Management Major

A management major at Saint Mary’s prepares students to enter first-line supervisory positions or management trainee programs in large corporate or governmental settings. 

Current trends in the management of large- and medium-sized organizations, both technical and behavioral, are the central focus of study. The management major is recommended for students intending to seek careers in large- and medium-sized organizations.

Career Options

Manufacturing supervisor; human resource generalist; facilities manager; account manager; sales representative; retail manager (shift supervisor, assistant manager); project manager

High School Preparation

Calculus; Computer Applications; Economics; English; Psychology; Statistics

Enhance Your Experience

Students who major in management oftentimes pursue a double major or minor in entrepreneurship, mathematics, or one of the communication programs.

Degree Requirements

A. All of the following:

AC222 Accounting Concepts (3 cr.)

This course provides an introduction to accounting with an emphasis on the interpretation and use of accounting information for effective business decision-making. The course employs an "information user/managerial approach" rather than an "information preparer approach." Students are introduced to the accounting system, financial statement analysis, and quantitative managerial accounting techniques.

BU215 Business Statistics (3 cr.)

Statistical techniques which are commonly used in all areas of business are studied. Topics include descriptive statistics, probability and probability distributions, hypothesis testing, regression, and non-parametric statistics. Emphasis is placed on the appropriate use of each procedure and on communicating the results of statistical techniques to others.

BU243 Business Computer Applications (3 cr.)

This course provides in-depth coverage of Microsoft Excel and Access in the context of business applications. Excel topics include formulas and functions, charting, large datasets, pivot tables and what-if analysis. Access topics include relational database concepts, database design, basic query construction, and report generation. This course combines on-line and hands-on learning.

BU285 International Business Environment (3 cr.)

An introduction to the international business environment, including cultures, ethics, economics, geography, and legal systems, associated with our global society. The course serves as a foundation for international business majors and as a survey course for other business majors.

BU312 Business Law I (3 cr.)

This survey course is designed to introduce students to the study of law through a review of its historical origins, the various sources of the law and the practical context in which laws are applied. Particular attention is given to areas of law which are relevant to today's business environment; for example, torts, contracts, agency and sales.

BU452 Strategic Management (3 cr.)

This capstone course in business develops students' understanding of strategic decision-making through integrative use of business knowledge from each of the major functional areas in business. Extensive use of decision cases is made to address such issues as: What is strategy?, Who makes it?; What are the basic strategic options of a firm?; How is the business environment analyzed for strategic purposes? Highlights of the course include a business case competition and computer simulation.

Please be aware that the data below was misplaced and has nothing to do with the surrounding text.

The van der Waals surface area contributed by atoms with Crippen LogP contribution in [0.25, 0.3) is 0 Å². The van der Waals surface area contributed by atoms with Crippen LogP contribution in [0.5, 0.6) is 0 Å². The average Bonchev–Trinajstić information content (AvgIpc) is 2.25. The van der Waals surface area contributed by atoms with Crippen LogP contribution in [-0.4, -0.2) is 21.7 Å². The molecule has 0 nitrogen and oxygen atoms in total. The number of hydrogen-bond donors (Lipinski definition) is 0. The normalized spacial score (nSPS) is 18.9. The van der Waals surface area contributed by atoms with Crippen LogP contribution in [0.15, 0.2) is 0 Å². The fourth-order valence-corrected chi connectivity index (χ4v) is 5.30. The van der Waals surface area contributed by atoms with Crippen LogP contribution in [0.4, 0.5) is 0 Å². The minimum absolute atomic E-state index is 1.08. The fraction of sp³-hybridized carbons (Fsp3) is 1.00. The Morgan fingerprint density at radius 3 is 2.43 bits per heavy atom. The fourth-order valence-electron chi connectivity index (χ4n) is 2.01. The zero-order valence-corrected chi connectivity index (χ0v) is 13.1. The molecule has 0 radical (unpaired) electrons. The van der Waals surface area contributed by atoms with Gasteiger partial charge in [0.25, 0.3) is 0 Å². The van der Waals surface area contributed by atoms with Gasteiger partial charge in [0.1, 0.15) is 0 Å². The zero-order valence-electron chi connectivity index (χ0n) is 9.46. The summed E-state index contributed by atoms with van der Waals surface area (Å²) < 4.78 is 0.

EC261 Principles of Microeconomics (3 cr.)

A traditional introduction to the principles of microeconomics, concentrating on behavior of the household and the firm. The course analyzes factors determining prices, production and allocation of economic resources. Current issues are emphasized.

EC262 Principles of Macroeconomics (3 cr.)

A traditional introduction to the principles of macroeconomics, concentrating on how aggregate levels of economic activity are determined. The course analyzes macroeconomic policies and economic issues such as problems of unemployment and inflation. Current issues are emphasized.

FN341 Corporate Finance (3 cr.)

The goal of corporate financial management is to maximize the wealth of the stockholders. Decisions regarding risk and return, the management of current assets and current liabilities, and capital budgeting are examined in view of this goal. Students are also introduced to the stock market and other financial institutions and systems.

MG219 Principles of Management (3 cr.)

This first course in management stresses an understanding of the management functions as an integral part of the business organization. Attention is given to planning, leading, organizing, controlling and other aspects of the managerial process.

MK217 Principles of Marketing (3 cr.)

This beginning course in marketing develops an understanding of the marketing function and its central importance to the business organization. Attention is paid to a variety of marketing topics including products, channels and distribution, pricing, promotion, buyer behavior, and ethical issues in marketing.

PH362 Business Ethics (3 cr.)

The course examines critically the major ethical or moral theories that are at the basis of decision making in the complex area of contemporary behavior we know as "the business world." It is recommended for business majors.

B. Mathematics: one of the following

(either M148 and M149 or M145 or M151):

M145 Finite Mathematics (3 cr.)

This course provides an introduction to noncalculus mathematical modeling methods prevalent in business. Topics include: matrix methods, systems of linear equations and inequalities, linear programming by the geometric method and by the simplex method, and the mathematics of finance.